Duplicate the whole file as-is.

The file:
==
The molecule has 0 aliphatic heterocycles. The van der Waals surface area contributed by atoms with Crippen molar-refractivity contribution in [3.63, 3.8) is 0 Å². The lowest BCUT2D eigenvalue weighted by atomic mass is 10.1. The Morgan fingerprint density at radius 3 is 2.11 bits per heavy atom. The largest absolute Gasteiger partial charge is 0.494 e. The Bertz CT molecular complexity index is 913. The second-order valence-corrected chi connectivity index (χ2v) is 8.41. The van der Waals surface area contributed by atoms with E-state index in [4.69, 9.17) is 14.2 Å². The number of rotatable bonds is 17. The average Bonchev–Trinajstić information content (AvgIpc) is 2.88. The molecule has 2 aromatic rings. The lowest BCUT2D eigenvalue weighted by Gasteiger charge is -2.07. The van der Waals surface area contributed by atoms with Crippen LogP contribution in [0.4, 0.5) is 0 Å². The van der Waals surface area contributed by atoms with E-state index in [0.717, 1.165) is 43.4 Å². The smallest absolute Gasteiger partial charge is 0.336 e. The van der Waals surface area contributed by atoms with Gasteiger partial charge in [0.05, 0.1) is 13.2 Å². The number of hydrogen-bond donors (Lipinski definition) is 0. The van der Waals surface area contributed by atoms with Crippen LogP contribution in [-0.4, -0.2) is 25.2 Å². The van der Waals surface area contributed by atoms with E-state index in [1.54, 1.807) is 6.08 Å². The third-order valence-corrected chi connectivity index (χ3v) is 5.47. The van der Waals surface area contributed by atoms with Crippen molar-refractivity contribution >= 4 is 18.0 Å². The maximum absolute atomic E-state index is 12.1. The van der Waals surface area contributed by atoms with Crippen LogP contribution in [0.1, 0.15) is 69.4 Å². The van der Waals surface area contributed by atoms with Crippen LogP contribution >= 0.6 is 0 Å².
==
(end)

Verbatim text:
The molecule has 0 aliphatic heterocycles. The van der Waals surface area contributed by atoms with Crippen molar-refractivity contribution in [3.63, 3.8) is 0 Å². The lowest BCUT2D eigenvalue weighted by atomic mass is 10.1. The Morgan fingerprint density at radius 3 is 2.11 bits per heavy atom. The largest absolute Gasteiger partial charge is 0.494 e. The Bertz CT molecular complexity index is 913. The second-order valence-corrected chi connectivity index (χ2v) is 8.41. The van der Waals surface area contributed by atoms with E-state index in [4.69, 9.17) is 14.2 Å². The number of rotatable bonds is 17. The average Bonchev–Trinajstić information content (AvgIpc) is 2.88. The molecule has 2 aromatic rings. The lowest BCUT2D eigenvalue weighted by Gasteiger charge is -2.07. The van der Waals surface area contributed by atoms with Crippen LogP contribution in [0.4, 0.5) is 0 Å². The van der Waals surface area contributed by atoms with E-state index in [0.717, 1.165) is 43.4 Å². The smallest absolute Gasteiger partial charge is 0.336 e. The van der Waals surface area contributed by atoms with Gasteiger partial charge in [0.05, 0.1) is 13.2 Å². The number of hydrogen-bond donors (Lipinski definition) is 0. The van der Waals surface area contributed by atoms with Crippen LogP contribution in [-0.4, -0.2) is 25.2 Å². The van der Waals surface area contributed by atoms with E-state index in [1.54, 1.807) is 6.08 Å². The third-order valence-corrected chi connectivity index (χ3v) is 5.47. The van der Waals surface area contributed by atoms with Crippen molar-refractivity contribution >= 4 is 18.0 Å². The maximum absolute atomic E-state index is 12.1. The van der Waals surface area contributed by atoms with Crippen LogP contribution in [0.1, 0.15) is 69.4 Å². The van der Waals surface area contributed by atoms with Crippen LogP contribution >= 0.6 is 0 Å².